Saturday, September 14, 2013

Bad Representatives

We have a great big giant problem in parliament at the moment. They're just not asking the right questions. I was just watching an episode of "The Debate" where they had a team made up of opposing politicians (those in parliament but not in power) and a team made up of politicians currently within power.

They're debating Labour's - gotten from the Green's - policy around foreign ownership. To me it's simply the wrong question. The question is more, "Why are houses so expensive?". And I would say it's a cultural thing. For as long as I can remember I was told to invest in housing because the housing market never goes down.

That's a problem. That's a great big giant problem. The word used was "invest". We're mixing terms here which mean quite different things. While we're saying there's a housing crisis and that first home buyers are effectively locked out of the market, no one seems to want to talk about the elephant in the room. We all expect to buy property and have it increase in value. It's not a home. It's an investment. We've been weighting things towards it being an investment for a very long time (look at the drop of interest prices during the recession in order to simulate the market).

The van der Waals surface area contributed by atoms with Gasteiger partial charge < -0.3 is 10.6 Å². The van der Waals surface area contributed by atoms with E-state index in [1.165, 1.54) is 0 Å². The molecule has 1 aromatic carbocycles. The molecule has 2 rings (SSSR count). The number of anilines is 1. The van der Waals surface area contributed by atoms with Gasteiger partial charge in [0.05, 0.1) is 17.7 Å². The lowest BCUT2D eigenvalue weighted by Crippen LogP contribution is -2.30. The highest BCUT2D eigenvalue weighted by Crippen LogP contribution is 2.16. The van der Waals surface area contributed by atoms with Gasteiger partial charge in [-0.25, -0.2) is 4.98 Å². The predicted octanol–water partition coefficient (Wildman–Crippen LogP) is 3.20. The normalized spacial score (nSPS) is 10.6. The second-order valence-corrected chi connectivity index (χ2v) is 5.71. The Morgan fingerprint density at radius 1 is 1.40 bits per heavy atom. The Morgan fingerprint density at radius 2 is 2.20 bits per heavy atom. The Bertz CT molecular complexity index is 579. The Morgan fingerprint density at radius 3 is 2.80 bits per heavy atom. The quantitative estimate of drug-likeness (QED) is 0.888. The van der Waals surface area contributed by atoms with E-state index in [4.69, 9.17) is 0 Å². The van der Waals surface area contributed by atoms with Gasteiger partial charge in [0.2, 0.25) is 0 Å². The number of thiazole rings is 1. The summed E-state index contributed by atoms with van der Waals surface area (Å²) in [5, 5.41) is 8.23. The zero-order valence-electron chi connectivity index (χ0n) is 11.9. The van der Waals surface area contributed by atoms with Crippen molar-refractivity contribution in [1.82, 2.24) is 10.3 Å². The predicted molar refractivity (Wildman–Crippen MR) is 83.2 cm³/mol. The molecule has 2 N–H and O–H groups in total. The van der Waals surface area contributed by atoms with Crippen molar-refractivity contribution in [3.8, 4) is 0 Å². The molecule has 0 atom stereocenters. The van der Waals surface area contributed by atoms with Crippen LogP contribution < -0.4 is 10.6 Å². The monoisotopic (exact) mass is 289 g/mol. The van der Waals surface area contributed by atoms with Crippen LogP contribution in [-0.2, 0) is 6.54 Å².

So housing is about our national economic health. I'm really starting to hate those words - national economic health. We're quite willing to sacrifice people and, in this case, their homes, in favour of our national economic health. Does that economic health reach our most vulnerable? Should we not be asking about how to house everyone rather than how does everyone get rich off it?

Personally I'm in favour of property values keeping their current values UNLESS some sort of value add has been added to that property. Effectively, land value stays the same. The house may increase in value based on what has been done to it but may also decrease due to the same issue. But if land value couldn't change anymore property is no longer an investment. Really.... how many homes does a single family need? Demand would drop, houses would mysteriously become available. People would be housed, and better yet, would own those homes so there's a sense of ownership...

Do we need xenophobic policies? No. Is keeping the status quo going to help? No. Does increasing the "housing stock" help? Probably not - it's a temporary solution. How do we get politicians and parliament to ask the right questions? I don't have a clue... perhaps an email?

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